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Embracing Motherhood When Your Child Has Cancer (by Alex Scott’s Mom, Liz)

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By: Liz Scott, Alex’s mom 

When my daughter Alex was first diagnosed with neuroblastoma, my gut instinct was to avoid other “cancer moms.” 

I did not want to be a part of their group and hear about what was happening with them. Not only was I absolutely devastated to be a “cancer mom,” I was hopeful I would not be one for long and that Alex would be cured. I dreaded getting entangled in other children’s battles. 

There was no way I would ever embrace being a “cancer mom.”

That was 22 years ago and although I still dislike the term “cancer mom,” I have come to value the role this group of moms has played and continues to play in my life. Over the course of Alex’s life, I made friends with many moms whose kids had cancer and learned how much we had to offer each other. Not only could we cry together and share our deepest worries, but we could also share laughs over hospital stories or funny things our kids would say.    

I also learned how lonely childhood cancer is when you don’t have other moms by your side who understand your experience like no one else does. We joke that we belong to a club that no one wants to be in.

When Alex’s battle ended in 2004 that could have been my chance to leave the “club" and  avoid the world we never wanted to be a part of. But my daughter had other plans for me and left me a legacy to carry forward.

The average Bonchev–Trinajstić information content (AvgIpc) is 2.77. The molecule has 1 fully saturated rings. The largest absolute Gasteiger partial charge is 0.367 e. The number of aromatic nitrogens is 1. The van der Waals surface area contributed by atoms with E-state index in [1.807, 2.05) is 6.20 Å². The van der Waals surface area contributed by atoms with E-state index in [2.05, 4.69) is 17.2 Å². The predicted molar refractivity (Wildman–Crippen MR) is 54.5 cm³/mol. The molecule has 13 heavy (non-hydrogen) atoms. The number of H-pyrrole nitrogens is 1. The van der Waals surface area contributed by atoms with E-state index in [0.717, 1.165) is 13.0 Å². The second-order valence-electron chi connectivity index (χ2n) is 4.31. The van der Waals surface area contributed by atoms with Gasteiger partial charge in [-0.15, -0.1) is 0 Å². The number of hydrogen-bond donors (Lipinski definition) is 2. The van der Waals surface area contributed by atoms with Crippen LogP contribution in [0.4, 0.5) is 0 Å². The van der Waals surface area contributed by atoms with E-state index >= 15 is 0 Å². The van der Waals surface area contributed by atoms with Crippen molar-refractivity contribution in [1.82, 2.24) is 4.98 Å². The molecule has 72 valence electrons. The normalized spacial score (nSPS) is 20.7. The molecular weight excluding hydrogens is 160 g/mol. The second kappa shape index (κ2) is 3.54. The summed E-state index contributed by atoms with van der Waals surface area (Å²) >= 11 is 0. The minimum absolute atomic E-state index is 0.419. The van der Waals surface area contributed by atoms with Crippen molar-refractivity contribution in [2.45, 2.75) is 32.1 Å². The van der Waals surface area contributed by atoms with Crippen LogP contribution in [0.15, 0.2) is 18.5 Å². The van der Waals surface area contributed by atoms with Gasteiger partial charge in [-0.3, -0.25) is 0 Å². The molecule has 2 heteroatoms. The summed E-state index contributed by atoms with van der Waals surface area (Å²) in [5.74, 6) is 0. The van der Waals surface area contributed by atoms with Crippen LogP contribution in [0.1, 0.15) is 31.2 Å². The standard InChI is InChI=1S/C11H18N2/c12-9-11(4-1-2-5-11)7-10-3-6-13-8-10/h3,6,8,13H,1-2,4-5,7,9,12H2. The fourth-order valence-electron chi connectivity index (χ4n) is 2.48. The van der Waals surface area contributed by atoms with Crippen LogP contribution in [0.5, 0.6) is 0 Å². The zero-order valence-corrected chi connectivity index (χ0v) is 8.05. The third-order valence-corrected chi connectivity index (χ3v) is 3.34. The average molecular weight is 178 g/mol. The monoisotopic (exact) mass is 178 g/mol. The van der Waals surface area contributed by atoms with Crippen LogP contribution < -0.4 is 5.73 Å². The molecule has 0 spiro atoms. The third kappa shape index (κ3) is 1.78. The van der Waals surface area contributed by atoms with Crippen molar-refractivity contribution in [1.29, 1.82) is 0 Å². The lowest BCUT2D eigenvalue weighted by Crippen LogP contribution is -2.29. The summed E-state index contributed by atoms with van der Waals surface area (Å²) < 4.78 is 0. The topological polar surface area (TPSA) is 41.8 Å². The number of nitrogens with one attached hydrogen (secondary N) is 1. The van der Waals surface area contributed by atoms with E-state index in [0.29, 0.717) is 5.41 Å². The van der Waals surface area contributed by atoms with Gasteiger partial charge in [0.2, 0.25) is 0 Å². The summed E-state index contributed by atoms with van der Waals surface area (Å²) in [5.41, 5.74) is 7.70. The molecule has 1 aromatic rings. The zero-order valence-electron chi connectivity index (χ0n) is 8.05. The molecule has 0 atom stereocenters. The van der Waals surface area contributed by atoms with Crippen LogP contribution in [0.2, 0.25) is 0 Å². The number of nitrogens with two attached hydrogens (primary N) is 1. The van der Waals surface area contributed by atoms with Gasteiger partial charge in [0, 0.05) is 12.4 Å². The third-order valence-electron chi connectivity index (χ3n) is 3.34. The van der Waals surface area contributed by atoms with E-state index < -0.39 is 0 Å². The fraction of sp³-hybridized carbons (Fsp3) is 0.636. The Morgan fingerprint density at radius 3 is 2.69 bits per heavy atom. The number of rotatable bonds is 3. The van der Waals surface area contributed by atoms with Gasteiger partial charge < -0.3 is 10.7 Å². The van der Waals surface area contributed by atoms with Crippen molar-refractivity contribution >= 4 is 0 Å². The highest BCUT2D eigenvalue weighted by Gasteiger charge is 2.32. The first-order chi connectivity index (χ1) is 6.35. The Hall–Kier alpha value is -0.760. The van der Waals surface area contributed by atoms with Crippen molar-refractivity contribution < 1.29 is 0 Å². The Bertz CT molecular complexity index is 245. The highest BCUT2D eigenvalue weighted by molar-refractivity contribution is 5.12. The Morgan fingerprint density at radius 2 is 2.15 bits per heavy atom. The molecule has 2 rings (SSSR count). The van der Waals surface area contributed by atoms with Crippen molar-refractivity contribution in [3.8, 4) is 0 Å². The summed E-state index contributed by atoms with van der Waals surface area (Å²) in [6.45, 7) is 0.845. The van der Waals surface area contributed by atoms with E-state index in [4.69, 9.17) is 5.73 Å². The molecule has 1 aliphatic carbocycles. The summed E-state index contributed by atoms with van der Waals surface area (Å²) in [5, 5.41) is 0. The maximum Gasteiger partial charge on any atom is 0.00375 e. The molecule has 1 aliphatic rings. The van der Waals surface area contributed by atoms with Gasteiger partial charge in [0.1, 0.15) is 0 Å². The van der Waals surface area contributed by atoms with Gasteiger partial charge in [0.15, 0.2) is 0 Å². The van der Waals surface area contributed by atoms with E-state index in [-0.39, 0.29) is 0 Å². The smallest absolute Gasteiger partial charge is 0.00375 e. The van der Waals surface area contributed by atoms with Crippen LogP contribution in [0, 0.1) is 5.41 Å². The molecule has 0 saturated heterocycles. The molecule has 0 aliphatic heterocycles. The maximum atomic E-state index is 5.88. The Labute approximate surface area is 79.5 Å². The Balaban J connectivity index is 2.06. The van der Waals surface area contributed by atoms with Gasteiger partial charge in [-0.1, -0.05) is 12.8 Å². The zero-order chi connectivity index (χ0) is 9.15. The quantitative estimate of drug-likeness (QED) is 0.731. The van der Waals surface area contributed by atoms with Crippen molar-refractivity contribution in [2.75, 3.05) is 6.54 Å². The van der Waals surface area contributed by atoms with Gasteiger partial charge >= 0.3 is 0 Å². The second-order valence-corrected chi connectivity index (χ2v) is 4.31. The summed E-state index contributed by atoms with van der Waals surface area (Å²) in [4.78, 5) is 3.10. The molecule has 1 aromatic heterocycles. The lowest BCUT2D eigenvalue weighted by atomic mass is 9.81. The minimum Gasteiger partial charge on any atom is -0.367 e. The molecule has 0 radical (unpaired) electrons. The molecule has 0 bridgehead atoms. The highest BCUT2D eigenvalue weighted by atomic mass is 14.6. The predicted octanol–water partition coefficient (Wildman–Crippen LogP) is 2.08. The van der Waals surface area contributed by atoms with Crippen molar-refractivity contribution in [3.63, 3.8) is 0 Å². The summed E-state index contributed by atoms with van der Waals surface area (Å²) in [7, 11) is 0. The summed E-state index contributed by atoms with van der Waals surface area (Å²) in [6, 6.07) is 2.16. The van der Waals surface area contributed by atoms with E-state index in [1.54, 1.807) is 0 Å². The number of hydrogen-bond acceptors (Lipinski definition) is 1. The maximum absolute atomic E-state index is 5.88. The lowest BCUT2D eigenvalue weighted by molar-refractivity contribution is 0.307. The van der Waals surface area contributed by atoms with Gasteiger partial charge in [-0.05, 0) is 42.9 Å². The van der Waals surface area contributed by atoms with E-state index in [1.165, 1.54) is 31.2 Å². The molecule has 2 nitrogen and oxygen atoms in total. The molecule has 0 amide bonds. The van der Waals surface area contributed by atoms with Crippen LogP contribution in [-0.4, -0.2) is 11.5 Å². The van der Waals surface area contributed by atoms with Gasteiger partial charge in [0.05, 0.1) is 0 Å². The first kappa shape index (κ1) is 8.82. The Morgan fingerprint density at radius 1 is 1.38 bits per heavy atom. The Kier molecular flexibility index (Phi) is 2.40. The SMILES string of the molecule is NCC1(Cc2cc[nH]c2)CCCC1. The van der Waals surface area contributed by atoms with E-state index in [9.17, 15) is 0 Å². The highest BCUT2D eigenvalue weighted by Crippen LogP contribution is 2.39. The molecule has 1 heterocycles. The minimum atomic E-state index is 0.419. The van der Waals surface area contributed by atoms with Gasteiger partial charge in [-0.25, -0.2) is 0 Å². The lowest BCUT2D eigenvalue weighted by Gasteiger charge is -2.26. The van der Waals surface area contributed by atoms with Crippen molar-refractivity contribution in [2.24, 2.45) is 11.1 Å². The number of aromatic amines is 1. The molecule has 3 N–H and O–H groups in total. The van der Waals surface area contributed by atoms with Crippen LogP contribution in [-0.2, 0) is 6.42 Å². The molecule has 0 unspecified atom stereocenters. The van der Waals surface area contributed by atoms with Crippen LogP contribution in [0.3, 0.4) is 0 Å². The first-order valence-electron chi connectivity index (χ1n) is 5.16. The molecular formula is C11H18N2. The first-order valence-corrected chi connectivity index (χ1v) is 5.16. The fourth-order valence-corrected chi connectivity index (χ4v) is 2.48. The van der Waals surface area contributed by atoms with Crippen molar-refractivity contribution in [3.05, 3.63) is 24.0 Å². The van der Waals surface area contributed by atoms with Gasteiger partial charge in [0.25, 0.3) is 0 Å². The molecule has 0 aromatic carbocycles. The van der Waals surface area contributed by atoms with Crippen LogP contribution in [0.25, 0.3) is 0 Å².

Today, I am honored to be a member of this community of moms—some moms with children newly diagnosed with cancer, some moms who are veterans of the oncology clinic with long-term survivors and some moms, who like me, live without their child who died at the hands of childhood cancer.

No matter where our community finds ourselves, we all have experienced the pain of having a child with cancer, as well as the gifts they bring into our lives in spite of cancer.

In fact, we share so many of the same experiences that we could probably finish each other’s sentences. 

Here is what we might say:

  • Our world falls apart when our children are diagnosed.
  • We wonder how we will get our children through it, only to realize that THEY get US through it.
  • We rush to the emergency room with high fevers (always at 2 a.m., of course).
  • We try to follow our children’s example by rarely complaining (but we do anyway).
  • We watch our children on the playground as the other children stare at their bald heads.
  • We worry about our other children.
  • We make family plans only to have to cancel them.
  • We miss our other children’s school plays and sporting events.
  • We feel the contagious joy of all of our children, who still laugh every day.
  • We gain a new perspective on life.
  • We laugh way more than anyone expects us to.
  • We learn that no matter how strong we think we are, we all have our breaking points.
  • We embrace each other every chance we get because we are stronger together than we are alone.
  • We never stop believing in a cure, if not for our own children then for others.

So on Mother’s Day, I am sending a big hug out to every mom who has been dragged into the world of childhood cancer. I am not glad you are in the “club” but I am so grateful that you are in my life.

This Mother’s Day, Alex's Lemonade Stand Foundation is proud to partner with Momcology, a national nonprofit that provides peer support for moms of kids with cancer.